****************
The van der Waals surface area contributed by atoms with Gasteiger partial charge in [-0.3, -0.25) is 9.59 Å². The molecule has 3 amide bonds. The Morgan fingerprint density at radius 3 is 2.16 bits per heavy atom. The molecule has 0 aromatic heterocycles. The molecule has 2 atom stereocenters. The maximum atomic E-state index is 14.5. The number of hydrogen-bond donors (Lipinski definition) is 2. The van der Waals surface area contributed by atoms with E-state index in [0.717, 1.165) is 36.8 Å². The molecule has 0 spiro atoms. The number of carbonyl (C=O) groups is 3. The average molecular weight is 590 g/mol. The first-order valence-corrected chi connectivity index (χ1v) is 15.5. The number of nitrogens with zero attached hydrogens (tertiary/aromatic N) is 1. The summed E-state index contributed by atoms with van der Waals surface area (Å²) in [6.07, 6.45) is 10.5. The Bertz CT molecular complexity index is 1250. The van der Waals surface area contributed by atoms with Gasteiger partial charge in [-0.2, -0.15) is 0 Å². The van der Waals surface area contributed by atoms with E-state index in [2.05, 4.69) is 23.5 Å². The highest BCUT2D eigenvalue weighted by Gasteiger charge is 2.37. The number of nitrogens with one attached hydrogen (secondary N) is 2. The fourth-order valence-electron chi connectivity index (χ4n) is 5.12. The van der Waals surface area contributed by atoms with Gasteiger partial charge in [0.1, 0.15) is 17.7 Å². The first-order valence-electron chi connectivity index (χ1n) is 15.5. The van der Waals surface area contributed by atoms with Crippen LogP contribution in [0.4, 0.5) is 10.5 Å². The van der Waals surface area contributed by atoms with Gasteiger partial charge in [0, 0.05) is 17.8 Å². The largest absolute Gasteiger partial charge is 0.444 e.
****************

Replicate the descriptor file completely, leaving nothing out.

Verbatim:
The van der Waals surface area contributed by atoms with Gasteiger partial charge in [-0.3, -0.25) is 9.59 Å². The molecule has 3 amide bonds. The Morgan fingerprint density at radius 3 is 2.16 bits per heavy atom. The molecule has 0 aromatic heterocycles. The molecule has 2 atom stereocenters. The maximum atomic E-state index is 14.5. The number of hydrogen-bond donors (Lipinski definition) is 2. The van der Waals surface area contributed by atoms with E-state index in [0.717, 1.165) is 36.8 Å². The molecule has 0 spiro atoms. The number of carbonyl (C=O) groups is 3. The average molecular weight is 590 g/mol. The first-order valence-corrected chi connectivity index (χ1v) is 15.5. The number of nitrogens with zero attached hydrogens (tertiary/aromatic N) is 1. The summed E-state index contributed by atoms with van der Waals surface area (Å²) in [6.07, 6.45) is 10.5. The Bertz CT molecular complexity index is 1250. The van der Waals surface area contributed by atoms with Gasteiger partial charge in [-0.2, -0.15) is 0 Å². The van der Waals surface area contributed by atoms with E-state index in [2.05, 4.69) is 23.5 Å². The highest BCUT2D eigenvalue weighted by Gasteiger charge is 2.37. The number of nitrogens with one attached hydrogen (secondary N) is 2. The fourth-order valence-electron chi connectivity index (χ4n) is 5.12. The van der Waals surface area contributed by atoms with Gasteiger partial charge in [0.1, 0.15) is 17.7 Å². The first-order valence-electron chi connectivity index (χ1n) is 15.5. The van der Waals surface area contributed by atoms with Crippen LogP contribution in [0.4, 0.5) is 10.5 Å². The van der Waals surface area contributed by atoms with Gasteiger partial charge in [0, 0.05) is 17.8 Å². The largest absolute Gasteiger partial charge is 0.444 e.